Greens lower house hope Adam Bandt has rejected Julia Gillard’s claims that a vote for the Greens in Melbourne is effectively a vote for Tony Abbott, telling Crikey he would work hand in glove with the ALP if elected tomorrow.
In a last-ditch ALP campaign letter sent to voters in Melbourne yesterday accompanying a suite of policy announcements, the Prime Minister warned constituents thinking of flirting with Bandt that “voting for anybody but Labor puts us at risk of an Abbott government.”
“This election will be close. The result in seats like Melbourne will determine which of the major parties forms government,” Gillard wrote.
This morning Bandt held a special press conference at his Brunswick Street office to refute the claims and re-assure voters that he would stick with Gillard if he emerged as a kingmaker in a minority ALP government. He told Crikey that “my approach to the situation where my vote was to matter is a clear preference for a Gillard Government.”
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The former industrial lawyer slammed yesterday’s letter as “the last shot that Labor has left in its barrel.”
“They been unable to put forward a positive vision for either the country or the electorate, so it’s unsurprising that they’re resorting to a fear campaign…a vote for the Greens is a vote to keep Tony Abbott out.”
But a Labor strategist hit back, saying that if the ALP ends up on 72 seats in a hung parliament, then Bandt’s presence would deny Gillard the keys to the Lodge.
“Adam can’t have it both ways, if he gives Julia a rolled-gold guarantee that he’s going to back Labor than there’s no point electing him because he will not have any voice. If he’s going to horse trade with independents then by definition he is calling that [solidarity] into question. His campaign is diminishing Labor’s chances of holding government.”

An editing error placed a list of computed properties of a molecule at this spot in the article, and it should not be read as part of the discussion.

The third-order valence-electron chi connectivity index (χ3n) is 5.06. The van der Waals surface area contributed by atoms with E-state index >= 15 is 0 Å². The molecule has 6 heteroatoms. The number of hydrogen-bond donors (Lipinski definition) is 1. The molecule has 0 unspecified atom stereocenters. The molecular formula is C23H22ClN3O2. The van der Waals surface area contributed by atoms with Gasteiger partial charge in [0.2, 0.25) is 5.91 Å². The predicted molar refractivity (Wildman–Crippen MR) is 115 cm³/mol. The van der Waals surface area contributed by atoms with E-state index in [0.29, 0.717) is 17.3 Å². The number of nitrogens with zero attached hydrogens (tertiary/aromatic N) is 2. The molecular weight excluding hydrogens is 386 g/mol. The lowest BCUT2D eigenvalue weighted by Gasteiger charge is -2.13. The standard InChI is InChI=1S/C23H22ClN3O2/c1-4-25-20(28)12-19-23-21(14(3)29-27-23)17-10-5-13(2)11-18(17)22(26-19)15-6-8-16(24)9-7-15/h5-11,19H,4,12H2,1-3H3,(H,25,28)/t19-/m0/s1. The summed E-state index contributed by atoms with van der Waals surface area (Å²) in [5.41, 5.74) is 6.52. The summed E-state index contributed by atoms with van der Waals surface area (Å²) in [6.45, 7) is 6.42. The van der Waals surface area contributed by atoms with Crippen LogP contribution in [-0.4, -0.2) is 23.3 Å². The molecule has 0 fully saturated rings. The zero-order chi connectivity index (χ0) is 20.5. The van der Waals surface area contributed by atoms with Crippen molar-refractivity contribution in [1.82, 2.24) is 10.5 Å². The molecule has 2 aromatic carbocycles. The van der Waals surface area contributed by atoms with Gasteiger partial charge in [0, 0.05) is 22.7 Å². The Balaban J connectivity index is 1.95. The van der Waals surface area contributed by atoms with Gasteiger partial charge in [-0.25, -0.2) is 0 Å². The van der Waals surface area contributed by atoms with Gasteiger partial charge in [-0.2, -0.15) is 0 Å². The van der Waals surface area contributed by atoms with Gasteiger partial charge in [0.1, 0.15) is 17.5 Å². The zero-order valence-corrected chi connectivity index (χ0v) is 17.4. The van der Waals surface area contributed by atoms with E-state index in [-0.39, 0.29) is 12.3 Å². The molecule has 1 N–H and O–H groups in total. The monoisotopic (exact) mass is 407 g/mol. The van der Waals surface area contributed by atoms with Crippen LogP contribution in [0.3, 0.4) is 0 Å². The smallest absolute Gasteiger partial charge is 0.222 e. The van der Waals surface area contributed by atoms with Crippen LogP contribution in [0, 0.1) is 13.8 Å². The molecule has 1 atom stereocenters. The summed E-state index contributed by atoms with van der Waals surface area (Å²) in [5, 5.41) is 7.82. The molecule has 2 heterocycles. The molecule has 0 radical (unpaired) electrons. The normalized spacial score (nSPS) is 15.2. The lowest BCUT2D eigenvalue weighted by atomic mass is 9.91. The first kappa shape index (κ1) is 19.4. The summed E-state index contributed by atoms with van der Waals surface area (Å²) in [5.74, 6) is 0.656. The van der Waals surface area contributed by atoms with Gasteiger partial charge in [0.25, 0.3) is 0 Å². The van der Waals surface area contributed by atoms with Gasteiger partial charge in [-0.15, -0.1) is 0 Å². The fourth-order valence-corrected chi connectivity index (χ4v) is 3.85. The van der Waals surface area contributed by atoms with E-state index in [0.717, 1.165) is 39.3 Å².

But Bandt said that different scenarios would be “hypothetical” and that he and the party didn’t want to get too far ahead of tomorrow’s count. He said this morning’s Galaxy Poll suggested that Labor would seize power in its own right, rendering the hung parliament hypothesis potentially meaningless.
The ALP’s suggestion appears to rely on the double hurdle that in the event of a hung parliament, if three (and possibly four) conservative-leaning independents decided to make an in-principle decision to back the party with either the majority of seats (or a majority of the two-party preferred vote), and also disregarded Bandt’s pledge to support the ALP, then Tony Abbott would emerge as Prime Minister.
While the three independents — Bob Katter in Kennedy, Rob Oakeshott in Lyne and Tony Windsor in New England — have agreed to caucus together, it is likely that one or more of them could cut a deal with Labor powerbrokers when Gillard is called upon to form a government, and another may be lured by the extra cash and perks of the Speaker’s Office.
Psephological experts contacted by Crikey said that the most interesting scenario would be if Bandt and the three independents were all elected and Labor and the Coalition emerged with 73 seats each. In that instance, one of the independents, possibly Oakeshott, would be courted as speaker and Katter and Windsor would be offered trade-offs by Labor to form a minority government in what would amount to a classic prisoner’s dilemma.
Independent speakers have previously proven popular at state level, most recently in New South Wales in the case of Richard Torbay. The prospect of Katter as speaker would certainly be amusing for Question Time watchers, while Windsor has specifically ruled out taking on the gig.
Alternatively, if Bandt was elected, Labor snared 74 seats and the Coalition 72, Oakeshott or Katter as speaker would hand the Bandt-ALP coalition a potential 1 seat buffer. If that failed, with Bandt pledging loyalty, then Gillard would re-commence horse trading with all three independents.
Other experts said that a 74 seat result for the Coalition would almost certainly guarantee them government, whatever transpired in Melbourne, because Tony Abbott would only require one independent to side with him. However, a fly in the ointment could be the situation in Parkes, in which former Windsor staffer John Clements is rated a reasonable chance.
Meanwhile, back on the ground in Melbourne, Labor and the Greens continue to trade blows in the hours before the polls open, with a mysterious green paintball attack last night on Bowtell’s Australian Services Union headquarters in Carlton.
ALP staffers said they arrived at the office at 7am this morning to discover the splodge and could only speculate as who was responsible. However, a similar overnight assualt on Adam Bandt’s face at the ETU suggests either a renegade group of climate hardliners, or mischief makers from the media desperate to inject some controversy into a campaign that has so far avoided a descent into undergraduate mischief.
Spokespeople from both campaigns specifically ruled out any involvement in the attacks when contacted by Crikey this morning.